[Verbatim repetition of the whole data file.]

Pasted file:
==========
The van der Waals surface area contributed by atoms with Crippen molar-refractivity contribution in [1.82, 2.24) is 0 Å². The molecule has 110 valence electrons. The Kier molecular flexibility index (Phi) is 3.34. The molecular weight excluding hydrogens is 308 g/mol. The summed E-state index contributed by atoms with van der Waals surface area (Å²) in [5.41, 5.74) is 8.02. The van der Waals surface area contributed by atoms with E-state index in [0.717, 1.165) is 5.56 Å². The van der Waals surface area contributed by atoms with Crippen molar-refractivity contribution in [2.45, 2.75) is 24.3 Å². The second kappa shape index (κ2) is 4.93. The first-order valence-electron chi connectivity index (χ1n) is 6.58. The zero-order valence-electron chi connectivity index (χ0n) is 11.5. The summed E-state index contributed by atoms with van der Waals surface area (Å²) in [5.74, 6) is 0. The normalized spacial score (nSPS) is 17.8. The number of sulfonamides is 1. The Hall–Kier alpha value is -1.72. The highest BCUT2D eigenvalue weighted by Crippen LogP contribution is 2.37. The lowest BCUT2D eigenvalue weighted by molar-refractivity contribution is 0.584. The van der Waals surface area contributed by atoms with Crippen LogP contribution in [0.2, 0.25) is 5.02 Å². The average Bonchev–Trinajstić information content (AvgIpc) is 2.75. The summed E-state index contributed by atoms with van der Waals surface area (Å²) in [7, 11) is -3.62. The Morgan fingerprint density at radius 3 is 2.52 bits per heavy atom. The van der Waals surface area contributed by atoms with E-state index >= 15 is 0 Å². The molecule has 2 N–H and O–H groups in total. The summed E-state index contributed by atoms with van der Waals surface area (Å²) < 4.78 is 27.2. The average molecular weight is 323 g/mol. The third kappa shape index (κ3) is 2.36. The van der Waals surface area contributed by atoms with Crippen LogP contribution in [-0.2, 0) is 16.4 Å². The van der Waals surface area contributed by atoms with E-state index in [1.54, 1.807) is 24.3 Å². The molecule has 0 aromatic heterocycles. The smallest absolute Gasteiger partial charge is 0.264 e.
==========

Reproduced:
The van der Waals surface area contributed by atoms with Crippen molar-refractivity contribution in [1.82, 2.24) is 0 Å². The molecule has 110 valence electrons. The Kier molecular flexibility index (Phi) is 3.34. The molecular weight excluding hydrogens is 308 g/mol. The summed E-state index contributed by atoms with van der Waals surface area (Å²) in [5.41, 5.74) is 8.02. The van der Waals surface area contributed by atoms with E-state index in [0.717, 1.165) is 5.56 Å². The van der Waals surface area contributed by atoms with Crippen molar-refractivity contribution in [2.45, 2.75) is 24.3 Å². The second kappa shape index (κ2) is 4.93. The first-order valence-electron chi connectivity index (χ1n) is 6.58. The zero-order valence-electron chi connectivity index (χ0n) is 11.5. The summed E-state index contributed by atoms with van der Waals surface area (Å²) in [5.74, 6) is 0. The normalized spacial score (nSPS) is 17.8. The number of sulfonamides is 1. The Hall–Kier alpha value is -1.72. The highest BCUT2D eigenvalue weighted by Crippen LogP contribution is 2.37. The lowest BCUT2D eigenvalue weighted by molar-refractivity contribution is 0.584. The van der Waals surface area contributed by atoms with Crippen LogP contribution in [0.2, 0.25) is 5.02 Å². The average Bonchev–Trinajstić information content (AvgIpc) is 2.75. The summed E-state index contributed by atoms with van der Waals surface area (Å²) in [7, 11) is -3.62. The Morgan fingerprint density at radius 3 is 2.52 bits per heavy atom. The van der Waals surface area contributed by atoms with E-state index >= 15 is 0 Å². The molecule has 2 N–H and O–H groups in total. The summed E-state index contributed by atoms with van der Waals surface area (Å²) < 4.78 is 27.2. The average molecular weight is 323 g/mol. The third kappa shape index (κ3) is 2.36. The van der Waals surface area contributed by atoms with Crippen LogP contribution in [-0.2, 0) is 16.4 Å². The van der Waals surface area contributed by atoms with E-state index in [1.54, 1.807) is 24.3 Å². The molecule has 0 aromatic heterocycles. The smallest absolute Gasteiger partial charge is 0.264 e.